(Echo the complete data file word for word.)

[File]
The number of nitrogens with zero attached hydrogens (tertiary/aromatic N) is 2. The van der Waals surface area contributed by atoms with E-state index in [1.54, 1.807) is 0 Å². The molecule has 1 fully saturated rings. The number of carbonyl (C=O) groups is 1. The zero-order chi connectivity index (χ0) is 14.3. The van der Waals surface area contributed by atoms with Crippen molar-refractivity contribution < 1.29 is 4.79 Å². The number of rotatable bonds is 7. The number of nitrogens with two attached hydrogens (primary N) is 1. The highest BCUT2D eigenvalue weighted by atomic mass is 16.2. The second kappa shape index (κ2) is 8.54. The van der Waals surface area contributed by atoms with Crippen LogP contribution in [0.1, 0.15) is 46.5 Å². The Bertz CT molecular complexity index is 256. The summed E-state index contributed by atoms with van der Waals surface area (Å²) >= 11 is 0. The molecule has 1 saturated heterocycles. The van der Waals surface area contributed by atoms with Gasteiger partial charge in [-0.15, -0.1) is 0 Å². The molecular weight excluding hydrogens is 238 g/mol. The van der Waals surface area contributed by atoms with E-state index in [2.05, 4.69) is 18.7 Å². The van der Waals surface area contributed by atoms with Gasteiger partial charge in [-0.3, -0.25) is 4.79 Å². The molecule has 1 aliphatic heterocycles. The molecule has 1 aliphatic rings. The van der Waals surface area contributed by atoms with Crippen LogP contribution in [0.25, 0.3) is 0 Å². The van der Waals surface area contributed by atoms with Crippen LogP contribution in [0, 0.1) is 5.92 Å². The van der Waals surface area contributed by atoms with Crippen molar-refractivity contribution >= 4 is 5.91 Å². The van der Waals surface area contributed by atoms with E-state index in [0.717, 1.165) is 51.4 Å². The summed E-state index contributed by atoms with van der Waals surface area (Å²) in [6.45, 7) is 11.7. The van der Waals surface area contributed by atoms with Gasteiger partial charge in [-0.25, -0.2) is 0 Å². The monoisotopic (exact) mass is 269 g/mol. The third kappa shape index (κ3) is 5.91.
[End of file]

The number of nitrogens with zero attached hydrogens (tertiary/aromatic N) is 2. The van der Waals surface area contributed by atoms with E-state index in [1.54, 1.807) is 0 Å². The molecule has 1 fully saturated rings. The number of carbonyl (C=O) groups is 1. The zero-order chi connectivity index (χ0) is 14.3. The van der Waals surface area contributed by atoms with Crippen molar-refractivity contribution < 1.29 is 4.79 Å². The number of rotatable bonds is 7. The number of nitrogens with two attached hydrogens (primary N) is 1. The highest BCUT2D eigenvalue weighted by atomic mass is 16.2. The second kappa shape index (κ2) is 8.54. The van der Waals surface area contributed by atoms with Crippen LogP contribution in [0.1, 0.15) is 46.5 Å². The Bertz CT molecular complexity index is 256. The summed E-state index contributed by atoms with van der Waals surface area (Å²) >= 11 is 0. The molecule has 1 saturated heterocycles. The van der Waals surface area contributed by atoms with Gasteiger partial charge in [-0.15, -0.1) is 0 Å². The molecular weight excluding hydrogens is 238 g/mol. The van der Waals surface area contributed by atoms with E-state index in [2.05, 4.69) is 18.7 Å². The van der Waals surface area contributed by atoms with Gasteiger partial charge in [-0.3, -0.25) is 4.79 Å². The molecule has 1 aliphatic heterocycles. The molecule has 1 aliphatic rings. The van der Waals surface area contributed by atoms with Crippen LogP contribution in [0.25, 0.3) is 0 Å². The van der Waals surface area contributed by atoms with Crippen LogP contribution in [0, 0.1) is 5.92 Å². The van der Waals surface area contributed by atoms with Crippen molar-refractivity contribution >= 4 is 5.91 Å². The van der Waals surface area contributed by atoms with E-state index in [0.717, 1.165) is 51.4 Å². The summed E-state index contributed by atoms with van der Waals surface area (Å²) in [6.45, 7) is 11.7. The van der Waals surface area contributed by atoms with Gasteiger partial charge in [-0.25, -0.2) is 0 Å². The monoisotopic (exact) mass is 269 g/mol. The third kappa shape index (κ3) is 5.91.